After many stops to gawk at the natural drama, you reach the nearly mile-long Homer Tunnel, which passes through a mountain into the Milford Sound area. The world’s only alpine parrots are highly intelligent and seem to hang around parking lots solely to tease camera-snapping tourists and dismantle their vehicles.

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Spring is Arriving Earlier, Messing With Bird Migrations

Posted by on Sep 13, 2018 @ 7:01 am in Conservation | 0 comments

Spring is Arriving Earlier, Messing With Bird Migrations

Thanks to climate change, spring now comes earlier. But how much sooner the season arrives varies across the U.S. That’s according to a new study that assessed the first appearance of leaves and flowers in nearly 500 U.S. National Wildlife Refuges over more than 100 years.

Researchers found the irregular seasonal changes affect migratory birds’ breeding sites, an outcome that could endanger many species.

Hundreds of migratory birds travel thousands of miles across the U.S. each year. Many birds move from Central America, where they spend the winter, to locations across the northern U.S. to breed and raise young. The success of their international travels depends on good timing. The birds must coordinate their arrivals with spring’s appearance to ensure enough food is available to eat at their destination.

Though some birds have adjusted when they migrate, it’s still unclear whether they’ll be able to keep up with changes in food availability across such vast distances over the long-term.

The researchers mapped data of first leaf and first bloom appearances, indices that mark the onset of spring, across 496 national wildlife refuges in the U.S. stretching back to the beginning of the last century. They found that spring now starts earlier — with leaves budding up to 3 days sooner each decade — in 76 percent of the wildlife refuges.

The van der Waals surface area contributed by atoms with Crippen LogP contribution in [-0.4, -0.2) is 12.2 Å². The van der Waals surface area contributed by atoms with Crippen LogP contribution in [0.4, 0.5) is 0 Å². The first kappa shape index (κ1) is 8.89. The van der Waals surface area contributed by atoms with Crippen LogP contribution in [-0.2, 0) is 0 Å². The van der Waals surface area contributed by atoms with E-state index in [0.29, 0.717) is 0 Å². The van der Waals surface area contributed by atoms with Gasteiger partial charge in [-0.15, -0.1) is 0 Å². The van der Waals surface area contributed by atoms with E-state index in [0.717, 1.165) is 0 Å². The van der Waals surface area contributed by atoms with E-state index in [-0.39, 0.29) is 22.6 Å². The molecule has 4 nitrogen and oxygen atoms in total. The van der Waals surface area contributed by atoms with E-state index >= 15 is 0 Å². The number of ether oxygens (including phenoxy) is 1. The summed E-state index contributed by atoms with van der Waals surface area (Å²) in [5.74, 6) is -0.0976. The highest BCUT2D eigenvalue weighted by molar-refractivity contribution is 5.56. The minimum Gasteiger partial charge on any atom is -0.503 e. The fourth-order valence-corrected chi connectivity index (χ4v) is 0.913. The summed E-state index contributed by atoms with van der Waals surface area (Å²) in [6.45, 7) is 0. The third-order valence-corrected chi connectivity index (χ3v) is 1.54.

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California pledges carbon-free electricity by 2045

Posted by on Sep 11, 2018 @ 9:37 am in Conservation | 0 comments

California pledges carbon-free electricity by 2045

By many metrics, California is way ahead of other states when it comes to renewable energy. The nation’s largest state leads in generating electricity from solar panels and geothermal stations. As of 2016, California got about two-fifths of its electricity from renewable forms of energy.

On Sept. 10, 2018, the state’s Democratic governor, Jerry Brown, signed into law a landmark bill committing California to getting 100 percent of its electricity from carbon-free sources by 2045. The state is giving itself a deadline of 2030 to get 60 percent of its power from renewable energy, up from 50 percent by that same year under the state’s previous requirements. Brown signed the renewable mandate with the support of Democratic majorities in the state legislature but over the opposition of some state Republicans and electric utilities.

Other states have likewise legally bound themselves to cutting climate-warming emissions from their electricity sectors. But none, except for Hawaii, have codified its pledge to make its entire electricity sector free of carbon emission.

Indeed, Brown followed the signing of the bill with an executive order promising to make the entire California economy — including its sizable fleet of automobiles — carbon-neutral by that year, too.

And over the weekend, Brown also signed two bills attempting to block new oil drilling off the coast of California. The legislation aims to thwart the Trump administration’s proposed expansion of offshore drilling nationwide by specifically prohibiting the construction of drilling-related infrastructure, including pipelines and piers.

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These folks pick up a truck load of trash every single week along Wilson Creek

Posted by on Sep 7, 2018 @ 11:41 am in Conservation | 0 comments

These folks pick up a truck load of trash every single week along Wilson Creek